The AT11 target is located 15km west-southwest of Eagle’s Nest, along the north margin of the WSZ (figure 5). The area is defined by several discrete magnetic anomalies within a broad gravity high. Some of the magnetic anomalies have coincident airborne EM conductors. Limited drilling to date has intersected mafic intrusive rocks of Muketei age (2734Ma), though the strongest magnetic anomalies have yet to be drill-tested. A string of conductors immediately south of the target area reflect formational sulfides of the Victory assemblage.
Further work at AT11 including core re-logging, 3D modelling and ground geophysics is warranted given the occurrence of Muketei age mafic-ultramafic intrusive rocks in the vicinity of sulfide-bearing country rocks.
The Bay target is located 6.8km east of Eagle’s Nest, and immediately northwest of the McFaulds South target, at the terrane boundary between the Victory and Muketei Assemblages (figure 6). It is represented by a 450m long x 200m wide magnetic anomaly whose long axis is perpendicular to the regional magnetic trend suggesting a cross-cutting relationship into surrounding sulfide-bearing volcanic rocks and iron-formation. The anomaly encompasses at least 9 low conductance airborne EM anomalies, some of which fall off the northeast regional trend. Past drilling (2 holes, 306m) along the western margin of the anomaly failed to properly test the target. The presence of a coincident gravity anomaly in the area suggests more significant mafic-ultramafic rocks than is presently known.
Given its location at a major terrane boundary, coincident magnetic-gravity anomalies, and the presence of abundant country rock sulfides, the Bay target presents an attractive Ni target which warrants additional work.
The McFaulds South target is located 11km east of Eagle’s Nest, immediately south of the terrane boundary between the Victory and Muketei Assemblages (figure 7). It is represented by a 10km long x up to 1km wide pronounced magnetic-gravity anomaly. The target represents a potentially large UM sill or komatiite flow. Limited drilling along the eastern and western margins has confirmed the presence of ultramafic rocks with elevated Ni content, including a 590m intersection in MCF-11-84 averaging 20% MgO (up to 27% MgO) from 60-650m depth. No significant Ni mineralization has been intersected to date, though the exploration maturity of the target is early. Of note is a 1,200m long string of weak airborne EM conductors parallel to the northern margin of the intrusive (along its inferred base) which has yet to be tested.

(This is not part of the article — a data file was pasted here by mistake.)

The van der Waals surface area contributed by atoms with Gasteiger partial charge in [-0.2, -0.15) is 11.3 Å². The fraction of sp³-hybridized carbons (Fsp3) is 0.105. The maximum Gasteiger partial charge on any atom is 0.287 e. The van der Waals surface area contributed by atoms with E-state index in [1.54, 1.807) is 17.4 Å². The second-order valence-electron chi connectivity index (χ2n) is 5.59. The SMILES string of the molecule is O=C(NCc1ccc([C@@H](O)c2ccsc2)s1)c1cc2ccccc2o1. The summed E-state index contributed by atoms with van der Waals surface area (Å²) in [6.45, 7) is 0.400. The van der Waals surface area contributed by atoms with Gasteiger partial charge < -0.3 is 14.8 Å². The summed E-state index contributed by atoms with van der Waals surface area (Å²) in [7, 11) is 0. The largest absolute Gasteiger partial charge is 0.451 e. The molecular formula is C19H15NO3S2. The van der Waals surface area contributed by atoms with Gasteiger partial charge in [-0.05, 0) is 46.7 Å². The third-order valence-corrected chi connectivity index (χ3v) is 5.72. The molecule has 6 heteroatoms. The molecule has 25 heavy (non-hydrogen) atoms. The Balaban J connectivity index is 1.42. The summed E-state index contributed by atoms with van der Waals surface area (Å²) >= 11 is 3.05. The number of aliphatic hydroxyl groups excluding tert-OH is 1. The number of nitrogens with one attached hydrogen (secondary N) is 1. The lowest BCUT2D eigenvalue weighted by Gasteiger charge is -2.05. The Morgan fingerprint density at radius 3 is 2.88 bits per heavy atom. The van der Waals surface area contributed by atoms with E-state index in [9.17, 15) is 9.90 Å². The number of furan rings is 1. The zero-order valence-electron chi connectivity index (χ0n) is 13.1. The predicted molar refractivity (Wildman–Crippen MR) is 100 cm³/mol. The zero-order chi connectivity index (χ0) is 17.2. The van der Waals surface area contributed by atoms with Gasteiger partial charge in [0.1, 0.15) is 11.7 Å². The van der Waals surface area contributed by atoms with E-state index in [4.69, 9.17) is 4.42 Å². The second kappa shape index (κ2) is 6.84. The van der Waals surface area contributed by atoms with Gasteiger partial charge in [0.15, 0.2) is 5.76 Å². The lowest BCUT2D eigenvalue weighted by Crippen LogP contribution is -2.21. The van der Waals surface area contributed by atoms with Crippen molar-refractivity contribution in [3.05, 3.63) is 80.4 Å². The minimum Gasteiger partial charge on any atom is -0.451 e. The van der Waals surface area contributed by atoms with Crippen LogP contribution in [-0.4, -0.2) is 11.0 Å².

Given the size and inferred depth continuity of the target, coupled with the presence of untested conductors along the inferred base of the ultramafic sequence, further work at McFaulds South is justified and should target mineralization at depth, starting down dip of the identified conductor axis, and utilizing 3D inversions of existing magnetic and gravity data. Relogging and additional sampling of historic drill core would aid in better reconciling the stratigraphy of the ultramafic body.
The Muketei North target is located 28km north-northeast of Eagle’s Nest, roughly half way between the Thunderbird and Sanderson ferrogabbro intrusions. It is represented by a circular magnetic-gravity high 1km in diameter (figure 8) situated on the edge of a regional Proterozoic(?) dyke. The northern margin of the target was drilled in 1996 during early diamond exploration. The drill log reports strongly magnetic mafic gneiss which is interpreted by the OGS to be mafic-ultramafic intrusive rock given the well-defined boundaries of the target. No assays were reported.
Further work on the target may include soil sampling and ground geophysics designed to test for bedrock conductors at depth.
The Pinay target (Ojicree for partridge, given the shape of the anomaly) is located 43km north-northeast of Eagle’s Nest, in the footwall to the Sanderson ferrogabbro sill. The target is a 4.5km long x up to 800m wide magnetic-gravity anomaly similar in form and size to the BTIC (figure 9). Its stratigraphic position in the footwall to the Big Mac ferrogabbro is also similar to the BTIC which lies in the footwall to the Thunderbird ferrogabbro intrusion. A 2017 detailed airborne magnetic survey over the target outlines what looks like two prominent limbs or feeders to an 800m thick main body with an internal magnetic fabric reflecting possible magmatic layering (figure 8).
In 2018 Noront executed a four-hole (1,351m) drill program designed to test the two limbs and main body of the anomaly. Drilling intersected moderate to strongly magnetic ferrogabbro, gabbro and lesser pyroxenite. Fractionation trends in hole PN-18-03 suggest stratigraphic tops to the east. No significant Ni-Cu-PGE mineralization was encountered in the drilling, though much of the target remains untested. Further work to better resolve the age, stratigraphy and structural setting of the Pinay target is recommended.